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February, 28, 2013

Seven-day Forecast









Life outside Luther

News you can use from around the globe




32/23 32/27



Compiled by: Jayne Cole News Editor

Jobless Americans who have been out of work for a long time and

Ingrid Baudler/Chips

Trolling for tasty treats. Katie Kust (‘15) checks out the new trail mixes in the C-Store.

New local snacks

Ingrid Baudler

businesses who know how to make

Staff Writer a really good product but don’t know

Luther’s sustainable initiative is extending to the C-Store, which is now offering food from nearby Iowa companies. Next to the Tostitos and Twizzlers there is now coffee from Calmar and ice cream from Waukon. Marty’s Staff Member Lisa Chensvold has hunted down local producers according to student feedback about what they want to see in the C-Store. To help with working with Colette Johnson, who started her own company three years ago, called That Iowa Girl. Johnsonborn and raised in Iowa- works as a distributer for local companies. “I work with small mom-and-pop

how to get it out there,” Johnson said. Johnson believes in the quality of food northeast Iowa has to offer. “We have some of the best food here in Iowa,” Johnson said. “We offer a variety ... It’s good, healthy, wholesome food.” To make sure she’s getting the best food, Johnson has her family taste test all of it, and so far has only had to refuse and feed a product to her dogs once. “You can’t promote a product that you don’t like or don’t believe in,” Johnson said. Some of the businesses she works with that have products in the C-Store include O’Brien’s Own Granola in Center Point, La Casa in

Jayne Cole/Chips

Ice cream crazy. Taylor Johnson (‘14) and Nellie Nelson (‘13)

Iowa City, Timber Ridge in Osceola and Wildwood Farms in Wellsburg. Also sold in the C-Store are products from K’uun Coffee in Calmar, which is served in Sunnyside, and W.W. Homestead Dairy in Waukon. Tom Weighner, one of the dairy farmers and owners of W.W. Homestead Dairy, enjoys selling to local buyers. “Being able to go out and meet the consumer and explain to the consumer about your product is pretty neat,” Weighner said. “It’s also really neat to see the students’ reactions to our products. It just you see other people amazed at the difference in the taste and quality of something that is locally grown and produced.” Having this close connection with businesses has also allowed for specialty products catered to Luther. The owner of K’uun Coffee supplies Luther with a special Christmas at Luther blend and a Norwegian blend for $10.99, which Chensvold said are very popular. “He went to the trouble of calling companies in Norway to see what type of bean he needed to make Norwegian coffee,” Chensvold said. Some businesses have also been receptive to student wants and the student athletes have been especially involved. Taylor Johnson (‘14) of the women’s basketball team requested Norse ice cream bars, which are $1.95. “[My teammates] all eat these bars,” Taylor Johnson said. “We came up with blue ice cream with a white chocolate topping and blue and white sprinkles.” Homemade protein bars, trail mixes and roasted nuts are all at the request of other student athletes. According to Chensvold, the wrestling team’s favorite protein snacks are the cocoa-roasted and cinnamon-roasted almonds from Wildwood Farms for $3.60. Coming soon to the C-Store will be special-order ice cream cakes from W.W. Homestead Dairy. Visit Chensvold in the C-Store with suggestions and feedback about local products.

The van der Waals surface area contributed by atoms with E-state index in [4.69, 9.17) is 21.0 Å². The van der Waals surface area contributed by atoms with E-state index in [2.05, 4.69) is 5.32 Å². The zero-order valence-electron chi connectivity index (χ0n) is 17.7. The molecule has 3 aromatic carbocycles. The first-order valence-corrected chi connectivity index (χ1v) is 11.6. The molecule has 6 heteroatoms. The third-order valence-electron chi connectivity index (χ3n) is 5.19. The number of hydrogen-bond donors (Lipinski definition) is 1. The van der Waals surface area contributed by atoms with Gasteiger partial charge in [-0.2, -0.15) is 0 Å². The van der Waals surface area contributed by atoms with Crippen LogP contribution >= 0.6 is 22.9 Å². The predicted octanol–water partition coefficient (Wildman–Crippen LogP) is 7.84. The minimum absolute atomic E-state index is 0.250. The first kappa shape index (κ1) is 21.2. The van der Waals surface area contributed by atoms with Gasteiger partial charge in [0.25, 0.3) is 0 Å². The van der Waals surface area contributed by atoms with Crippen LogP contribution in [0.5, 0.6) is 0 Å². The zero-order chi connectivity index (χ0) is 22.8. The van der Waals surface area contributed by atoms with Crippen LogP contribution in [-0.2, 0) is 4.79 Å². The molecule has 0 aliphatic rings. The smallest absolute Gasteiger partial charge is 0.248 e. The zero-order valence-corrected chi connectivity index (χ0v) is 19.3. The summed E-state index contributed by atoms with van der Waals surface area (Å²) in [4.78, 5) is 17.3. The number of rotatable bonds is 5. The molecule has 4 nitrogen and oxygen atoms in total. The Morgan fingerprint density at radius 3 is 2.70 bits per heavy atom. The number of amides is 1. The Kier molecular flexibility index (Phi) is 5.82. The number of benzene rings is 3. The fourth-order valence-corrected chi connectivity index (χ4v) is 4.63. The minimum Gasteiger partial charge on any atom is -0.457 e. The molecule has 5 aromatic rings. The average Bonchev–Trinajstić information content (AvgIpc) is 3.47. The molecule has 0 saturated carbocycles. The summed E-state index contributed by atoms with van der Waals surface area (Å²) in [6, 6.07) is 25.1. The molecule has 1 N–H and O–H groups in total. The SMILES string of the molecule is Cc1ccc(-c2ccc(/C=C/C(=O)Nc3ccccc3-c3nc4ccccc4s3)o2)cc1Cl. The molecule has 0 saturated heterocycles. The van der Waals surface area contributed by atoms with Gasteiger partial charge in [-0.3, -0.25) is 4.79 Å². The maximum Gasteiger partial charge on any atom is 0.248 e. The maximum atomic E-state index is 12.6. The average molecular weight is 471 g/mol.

in tough spots when it comes to the automatic federal budget cuts that are scheduled to kick in Friday. About 2 million long-term unemployed people could see checks now averaging $300 a week reduced by about $30. There could also be reductions in federal payments that subsidize clean energy, school construction and state and local public works projects. Low-income Americans seeking heating assistance or housing or other aid might encounter longer waits. week, though cuts in their work hours won’t occur until April.

*** Syria said Monday that they are ready to hold talks with those who plan on overthrowing President Bashar Assad, the clearest signal yet that the regime is growing increasingly nervous about its long-term persistent headway in the civil war.

*** B disastrous 2010 spill in the Gulf of Mexico, a U.S. Justice Department attorney charged Monday at the opening of a trial that could result in the oil company and its partners being forced to pay tens of billions of dollars more in damages. The London-based oil giant acknowledged it made “errors in judgment” before the deadly blowout, but it also cast blame on the owner of the drilling rig and the contractor involved in cementing the well. It denied it was grossly negligent, as the government contended. The high-stakes civil case went to trial after attempts to reach an 11th-hour settlement failed.

*** The Onion is apologizing for calling the 9-year-old star of “Beasts of the Southern Wild” a vulgar and offensive name on Twitter, an attack The satirical newspaper on Sunday referred to Quvenzhane Wallis lambasted overnight and asked for forgiveness Monday.

*** Nepalese mountaineer Chhurim has entered the record book by scaling Mount Everest twice in the same climbing season. In fact, she executed the climbs a week apart. Nepal’s Tourism Minister Posta Bahadur Bogati handed over the Monday. She scaled the 8,850-meter (29,035-foot) summit on May 12, 2012, and again on May 19.

Community News Compiled from:

February 28th Issue  

Chips: The student newspaper of Luther College fifteenth issue of the year

February 28th Issue  

Chips: The student newspaper of Luther College fifteenth issue of the year